Thursday, July 24, 2008

Steve Lacy

I can't let this blog go any further without writing about Steve Lacy. Lacy is not just someone whose music I like, but is one of my musical and personal heroes. From his first recordings in 1954 until his death in 2004, Lacy wrote music and played the soprano saxophone with a rare individuality and strength of purpose. Although inspired by Sidney Bechet and Johnny Hodges in his youth, he never sounded like anyone else. His music was thoughtful, yet passionate; orderly, yet spontaneous; controlled, yet unpredictable. On record or in person (I was lucky enough to hear him about eight times), his music is and was always inspiring.

Early in his career, Lacy played dixieland/mainstream jazz. He has said that he was accepted by the veteran musicians he played with because he posed no threat - no one else was playing soprano sax, so he couldn't take anyone's job. An encounter with the young Cecil Taylor changed his direction; Cecil asked him "What's a young man like you doing playing this old music?" He sooned joined Taylor's band, and for the rest of his career pursuing music "on the brink," as he said.

I discovered Steve Lacy's music by accident. As a teenager learning about jazz, I bought a reissue of Gil Evan's Gil Evans and Ten album. The major soloist was a soprano saxophone player I had never heard of; my first reaction was disappointment that someone more famous didn't take most of the solos. His solos, however, were amazing improvised constructions, and they swung like hell. I started investigating Lacy's music, which was not easy in the 1970s - he was living abroad and recorded mostly for small, obscure labels. I remember finding Mal Waldron's One-Upmanship album, on which Lacy is given featured billing and on which he contributes some amazing solos. Other discoveries followed, like the fact the Lacy regularly performed and recorded as a solo (unaccompanied) soprano saxophonist. For a jazz player, this might seem like a sideline activity, but I think that my "desert island" Lacy recording would either be either 5 X Monk, 5 X Lacy or Live at Unity Temple, both solo CDs.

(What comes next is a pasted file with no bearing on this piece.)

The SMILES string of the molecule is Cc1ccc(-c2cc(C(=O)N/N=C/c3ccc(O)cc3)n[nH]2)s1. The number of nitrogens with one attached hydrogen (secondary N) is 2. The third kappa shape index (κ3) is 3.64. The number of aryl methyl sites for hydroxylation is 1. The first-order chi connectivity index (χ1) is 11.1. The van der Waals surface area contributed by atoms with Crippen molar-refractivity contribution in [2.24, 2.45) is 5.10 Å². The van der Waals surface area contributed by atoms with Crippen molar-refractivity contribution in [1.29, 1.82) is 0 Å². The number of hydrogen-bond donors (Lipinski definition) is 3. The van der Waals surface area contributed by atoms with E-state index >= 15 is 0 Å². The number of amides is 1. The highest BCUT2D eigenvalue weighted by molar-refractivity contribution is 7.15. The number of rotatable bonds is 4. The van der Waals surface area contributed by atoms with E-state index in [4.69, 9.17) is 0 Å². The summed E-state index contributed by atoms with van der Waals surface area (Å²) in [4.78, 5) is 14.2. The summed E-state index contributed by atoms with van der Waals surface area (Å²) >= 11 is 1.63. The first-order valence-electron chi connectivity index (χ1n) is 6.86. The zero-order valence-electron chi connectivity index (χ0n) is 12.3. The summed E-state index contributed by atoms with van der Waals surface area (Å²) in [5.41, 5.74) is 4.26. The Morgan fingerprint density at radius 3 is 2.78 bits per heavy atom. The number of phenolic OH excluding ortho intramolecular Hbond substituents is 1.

Lacy discovered the music of Thelonious Monk as a young man, and devoted himself to mastering it. He recorded numerous albums devoted wholly or partly to Monk's tunes. He even talked himself into Monk's band for a short period. In his maturity, he mastered all of Monk's compositions, even those which Monk had recorded once and never played again. But Lacy was just as adept at totally unstructured free improvisation as he was at meeting the complex demands of Monk's music.

Other favorite Steve Lacy albums:

Evidence (1961, with Don Cherry) Possibly his finest early album. His soprano just soars through four Monk tunes and one each by Ellington and Strayhorn.
Disposability (1965) From his Italian sojourn, this album shows Lacy turning the corner from Monk and Cecil Taylor tunes to free improvisation. And it has his first recorded composition.
The Door (1988) From his one major-label stint (RCA), this is my favorite album by Lacy's long-lived sextet.
Steve Lacy Meets Steve Potts (1994) This is a rare, limited-edition promotional EP featuring two duets with his longtime saxophone partner.

I hate to stop there, but with the two unaccompanied solo albums listed above, that's half a dozen. You can't go wrong with any of them. Long live the music of Steve Lacy.

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